Talli and I, for months, have been working our way through the special features of the Lord of the Rings movies (you know, the appendices to the special extended editions, that show how they made the movies. I’VE watched them all, of course, but it’s a good bonding experience to watch them again WITH her.) We watched another 15 minutes or so tonight, about the scoring of the music for the Two Towers. Every time I watch, I’m blown away again by the level of excellence that all of these people achieved with this movie. I would love to be the kind of person who could draw that sort of collaborative effort toward excellence out of a team of people.
But it made me remember that tonight, Peter Jackson’s new movie, King Kong, is opening. I don’t know if I’ll see this one; the story doesn’t really draw me. It sounds like he’s used many of the same people to achieve excellence again.
And THAT made me remember that four years ago, Shawn McConaughey and Steve Fawver and I sat in a movie theater in Boise, Idaho at midnight to watch what I’d been waiting for since I was a kid…to see the Lord of the Rings come to life on screen. For three Decembers (and the following two Novembers and May of 2004, when the extended editions came out) I had something I was anticipating with excitement. I don’t have anything quite like that this December.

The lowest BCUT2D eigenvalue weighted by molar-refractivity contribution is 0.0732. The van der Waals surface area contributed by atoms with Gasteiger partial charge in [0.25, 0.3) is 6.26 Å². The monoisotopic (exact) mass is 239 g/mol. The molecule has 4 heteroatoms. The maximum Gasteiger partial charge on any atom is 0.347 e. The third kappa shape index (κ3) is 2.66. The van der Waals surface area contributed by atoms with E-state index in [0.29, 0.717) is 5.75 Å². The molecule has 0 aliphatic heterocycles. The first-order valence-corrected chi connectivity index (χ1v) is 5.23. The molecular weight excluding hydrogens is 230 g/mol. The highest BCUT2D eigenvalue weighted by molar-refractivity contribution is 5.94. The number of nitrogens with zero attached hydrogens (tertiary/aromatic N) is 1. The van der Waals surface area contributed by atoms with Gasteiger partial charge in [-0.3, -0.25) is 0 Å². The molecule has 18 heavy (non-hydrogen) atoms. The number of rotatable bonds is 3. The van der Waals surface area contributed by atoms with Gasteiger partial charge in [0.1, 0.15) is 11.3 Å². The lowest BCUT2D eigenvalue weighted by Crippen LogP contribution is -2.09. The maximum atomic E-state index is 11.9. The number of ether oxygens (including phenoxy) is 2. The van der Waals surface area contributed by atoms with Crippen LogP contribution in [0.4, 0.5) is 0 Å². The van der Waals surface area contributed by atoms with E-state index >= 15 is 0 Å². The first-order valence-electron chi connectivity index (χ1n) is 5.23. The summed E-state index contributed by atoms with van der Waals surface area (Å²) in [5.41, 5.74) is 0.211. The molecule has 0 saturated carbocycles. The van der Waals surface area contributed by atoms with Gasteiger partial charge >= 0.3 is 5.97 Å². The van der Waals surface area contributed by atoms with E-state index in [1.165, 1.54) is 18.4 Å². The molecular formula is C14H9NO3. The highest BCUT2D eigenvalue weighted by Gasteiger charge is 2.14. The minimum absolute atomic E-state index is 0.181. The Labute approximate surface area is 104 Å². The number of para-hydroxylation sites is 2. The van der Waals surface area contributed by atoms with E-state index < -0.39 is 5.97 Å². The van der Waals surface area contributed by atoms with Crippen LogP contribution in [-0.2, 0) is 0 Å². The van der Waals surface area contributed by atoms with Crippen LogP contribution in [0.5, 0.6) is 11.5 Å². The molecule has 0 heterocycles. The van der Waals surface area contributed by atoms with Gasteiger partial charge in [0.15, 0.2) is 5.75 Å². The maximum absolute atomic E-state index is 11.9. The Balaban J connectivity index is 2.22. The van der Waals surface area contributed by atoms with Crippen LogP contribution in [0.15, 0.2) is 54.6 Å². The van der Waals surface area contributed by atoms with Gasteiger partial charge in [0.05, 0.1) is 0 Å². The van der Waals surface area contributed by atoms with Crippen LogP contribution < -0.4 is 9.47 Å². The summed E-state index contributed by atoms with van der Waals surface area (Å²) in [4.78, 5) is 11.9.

I wasn’t all hyped up for Narnia, and I’m glad I wasn’t. It was fine…but not outstanding. My verdict is that since The Lion, the Witch, and the Wardrobe is relatively short, they had to stretch. And the way they seemed to stretch was long, slow shots of the children’s faces as they reacted to things. When Edmund is healed at the end of the battle with the White Witch, the four children are hugging on the field. We see Edmund’s face react with joy, as he obviously sees Aslan. Then we see Lucy’s reaction, then Peter’s, then Susan’s, then back to Edmund, and I felt myself wanting to scream, “Just turn the stupid camera so we can see Aslan, already!”
Finally, have any of you who blog thought of a creative way to tie in your annual Christmas letter with your blog? Obviously, I can write in the letter about the blog, and refer to more details on stuff that’s happened this year. But it seems like there could be something else really creative that’s possible. So give me your great ideas in the comments, and then I’ll steal them. 😉